However, even lots of people that aren’t “stereo blind” just don’t like watching 3D. In the same way individuals who prefer 2-channel stereo, instead of 5.1 channel surround sound.
I don’t have issues wearing 3D glasses. If you ask me, they may be glorified sunglasses, but many are bothered through to put on them.
According to the glasses, some are, indeed, less comfortable than others. Enhanced comfort level of the glasses may be more a reason for “so-called” 3D headaches than actually watching 3D. Also, wearing 3D glassed serves to narrow the realm of vision, introducing a claustrophobic element towards the viewing experience.
Whether wearing 3D glasses bothers you or otherwise, the buying price of them certainly can. Generally LCD Shutter-type 3D glasses selling for over $50 a set – it might be certainly an expense barrier for those with large families or lots of friends. However, some manufacturers are switching to 3D TVs designed to use Passive Polarized 3D Glasses, which are far less expensive, running about $10-20 a pair, and therefore are more comfortable.
After years of research, industrial use, and false starts, No-glasses (aka Glasses-Free) 3D viewing for consumers is feasible, and many TV makers have demonstrated such sets on trade show circuit. However, of 2016, there are limited options that consumers can certainly purchase. For more details about this, read my article: 3D Without Glasses.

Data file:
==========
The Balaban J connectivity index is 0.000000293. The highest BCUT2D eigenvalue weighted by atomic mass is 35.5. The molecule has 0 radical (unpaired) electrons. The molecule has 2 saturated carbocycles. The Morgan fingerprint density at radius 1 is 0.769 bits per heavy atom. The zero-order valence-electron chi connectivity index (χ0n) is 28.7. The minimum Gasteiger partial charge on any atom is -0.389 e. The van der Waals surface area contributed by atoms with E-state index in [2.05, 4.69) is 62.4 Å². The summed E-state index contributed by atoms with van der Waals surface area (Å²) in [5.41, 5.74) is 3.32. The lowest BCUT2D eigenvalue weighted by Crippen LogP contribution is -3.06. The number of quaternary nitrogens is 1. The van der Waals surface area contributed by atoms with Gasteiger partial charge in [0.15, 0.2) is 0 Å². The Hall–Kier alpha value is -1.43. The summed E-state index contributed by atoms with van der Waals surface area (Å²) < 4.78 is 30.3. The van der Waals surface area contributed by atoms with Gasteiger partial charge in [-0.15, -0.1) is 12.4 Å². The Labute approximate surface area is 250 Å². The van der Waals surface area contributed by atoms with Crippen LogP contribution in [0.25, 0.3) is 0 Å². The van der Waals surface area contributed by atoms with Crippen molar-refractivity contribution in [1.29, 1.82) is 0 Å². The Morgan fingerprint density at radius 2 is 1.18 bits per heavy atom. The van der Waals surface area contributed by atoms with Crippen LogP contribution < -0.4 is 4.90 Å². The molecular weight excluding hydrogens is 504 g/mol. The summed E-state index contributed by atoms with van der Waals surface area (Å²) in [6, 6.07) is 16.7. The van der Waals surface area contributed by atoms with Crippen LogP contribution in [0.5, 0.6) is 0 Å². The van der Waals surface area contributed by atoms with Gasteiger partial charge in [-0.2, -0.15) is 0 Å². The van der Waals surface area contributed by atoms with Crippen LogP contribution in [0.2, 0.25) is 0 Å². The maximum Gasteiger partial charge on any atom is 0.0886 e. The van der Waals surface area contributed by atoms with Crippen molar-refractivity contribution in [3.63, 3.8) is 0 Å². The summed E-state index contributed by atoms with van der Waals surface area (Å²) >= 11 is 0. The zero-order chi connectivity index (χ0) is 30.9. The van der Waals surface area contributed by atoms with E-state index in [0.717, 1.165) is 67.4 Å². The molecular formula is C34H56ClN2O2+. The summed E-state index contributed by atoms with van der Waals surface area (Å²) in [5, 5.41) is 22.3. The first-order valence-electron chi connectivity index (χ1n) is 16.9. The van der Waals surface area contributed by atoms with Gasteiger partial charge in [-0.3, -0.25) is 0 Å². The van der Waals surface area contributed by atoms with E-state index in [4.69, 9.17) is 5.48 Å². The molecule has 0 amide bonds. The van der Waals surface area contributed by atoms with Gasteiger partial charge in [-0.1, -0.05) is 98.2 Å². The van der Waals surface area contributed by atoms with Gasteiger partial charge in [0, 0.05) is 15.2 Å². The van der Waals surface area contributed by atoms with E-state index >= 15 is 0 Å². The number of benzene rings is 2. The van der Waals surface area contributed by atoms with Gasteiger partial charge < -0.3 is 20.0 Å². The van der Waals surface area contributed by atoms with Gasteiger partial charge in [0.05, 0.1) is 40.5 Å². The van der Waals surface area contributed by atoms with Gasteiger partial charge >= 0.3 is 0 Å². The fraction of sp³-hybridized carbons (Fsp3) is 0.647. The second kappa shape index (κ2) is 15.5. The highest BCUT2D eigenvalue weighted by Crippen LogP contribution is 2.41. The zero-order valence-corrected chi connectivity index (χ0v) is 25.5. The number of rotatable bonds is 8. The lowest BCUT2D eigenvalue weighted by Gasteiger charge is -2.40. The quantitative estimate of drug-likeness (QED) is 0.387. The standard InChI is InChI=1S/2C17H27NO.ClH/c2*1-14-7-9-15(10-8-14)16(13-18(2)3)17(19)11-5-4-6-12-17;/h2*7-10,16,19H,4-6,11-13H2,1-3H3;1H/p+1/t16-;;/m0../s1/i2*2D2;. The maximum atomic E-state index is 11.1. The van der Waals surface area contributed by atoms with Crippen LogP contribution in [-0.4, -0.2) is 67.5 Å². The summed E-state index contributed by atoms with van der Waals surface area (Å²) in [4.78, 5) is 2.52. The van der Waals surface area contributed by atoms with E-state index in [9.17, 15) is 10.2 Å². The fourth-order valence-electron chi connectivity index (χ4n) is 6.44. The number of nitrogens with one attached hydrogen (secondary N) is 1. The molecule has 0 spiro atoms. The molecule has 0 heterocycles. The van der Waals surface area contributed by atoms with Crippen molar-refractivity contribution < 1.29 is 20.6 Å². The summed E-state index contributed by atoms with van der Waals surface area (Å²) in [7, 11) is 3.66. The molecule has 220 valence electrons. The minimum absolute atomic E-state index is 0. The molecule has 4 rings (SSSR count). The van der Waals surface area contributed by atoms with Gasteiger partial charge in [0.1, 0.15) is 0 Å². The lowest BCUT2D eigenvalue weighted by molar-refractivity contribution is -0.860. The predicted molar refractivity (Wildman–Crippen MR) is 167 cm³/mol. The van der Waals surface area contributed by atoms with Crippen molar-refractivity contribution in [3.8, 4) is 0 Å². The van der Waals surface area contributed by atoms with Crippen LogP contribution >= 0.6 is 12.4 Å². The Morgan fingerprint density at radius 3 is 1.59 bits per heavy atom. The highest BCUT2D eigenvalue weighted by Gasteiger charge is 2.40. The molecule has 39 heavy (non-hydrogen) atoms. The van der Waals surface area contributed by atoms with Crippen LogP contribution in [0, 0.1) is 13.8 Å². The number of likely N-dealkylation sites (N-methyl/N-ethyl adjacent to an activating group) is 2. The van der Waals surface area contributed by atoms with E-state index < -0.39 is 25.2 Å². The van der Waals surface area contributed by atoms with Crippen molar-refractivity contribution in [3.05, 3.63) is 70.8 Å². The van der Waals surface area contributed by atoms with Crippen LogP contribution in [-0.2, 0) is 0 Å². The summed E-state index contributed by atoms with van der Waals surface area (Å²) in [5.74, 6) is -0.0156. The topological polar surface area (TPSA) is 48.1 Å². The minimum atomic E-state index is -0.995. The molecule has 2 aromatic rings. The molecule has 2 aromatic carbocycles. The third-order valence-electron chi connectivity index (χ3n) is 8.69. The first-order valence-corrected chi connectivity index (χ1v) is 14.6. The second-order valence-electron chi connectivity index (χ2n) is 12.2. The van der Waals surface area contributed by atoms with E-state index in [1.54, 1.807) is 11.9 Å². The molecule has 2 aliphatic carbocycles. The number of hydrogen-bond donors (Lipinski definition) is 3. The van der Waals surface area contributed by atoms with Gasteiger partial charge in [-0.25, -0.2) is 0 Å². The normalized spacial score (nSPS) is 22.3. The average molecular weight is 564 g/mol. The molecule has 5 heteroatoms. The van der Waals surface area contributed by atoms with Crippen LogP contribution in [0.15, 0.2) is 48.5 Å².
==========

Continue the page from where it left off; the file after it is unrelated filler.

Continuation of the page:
New tech is much more expensive to acquire, a minimum of in the beginning. I remember as soon as the price for a VHS VCR was $1,200. Blu-ray Disc players simply have been out for around 10 years and also the prices of these have dropped from $1,000 to around $100. In addition, who will have thought when Plasma TVs were selling for $20,000 whenever they first became available, and before these folks were discontinued, you might buy one for less than $700. The same thing may happen to 3D TV. In fact, should you do some searching in Ads or on the net, you will find that kindle fire have come on most sets, aside from the actual high-end units which may still supply the 3D viewing option.
If you consider the price of a 3D TV and glasses certainly are a stumbling block, don’t overlook having to invest in a 3D Blu-ray Disc player if you truly desire to observe great 3D in high-definition. That can add at the very least several hundred bucks on the total. Also, the price of 3D Blu-ray Disc movies hovers between $35 and $40, that is about $10 more than most 2D Blu-ray Disc movies.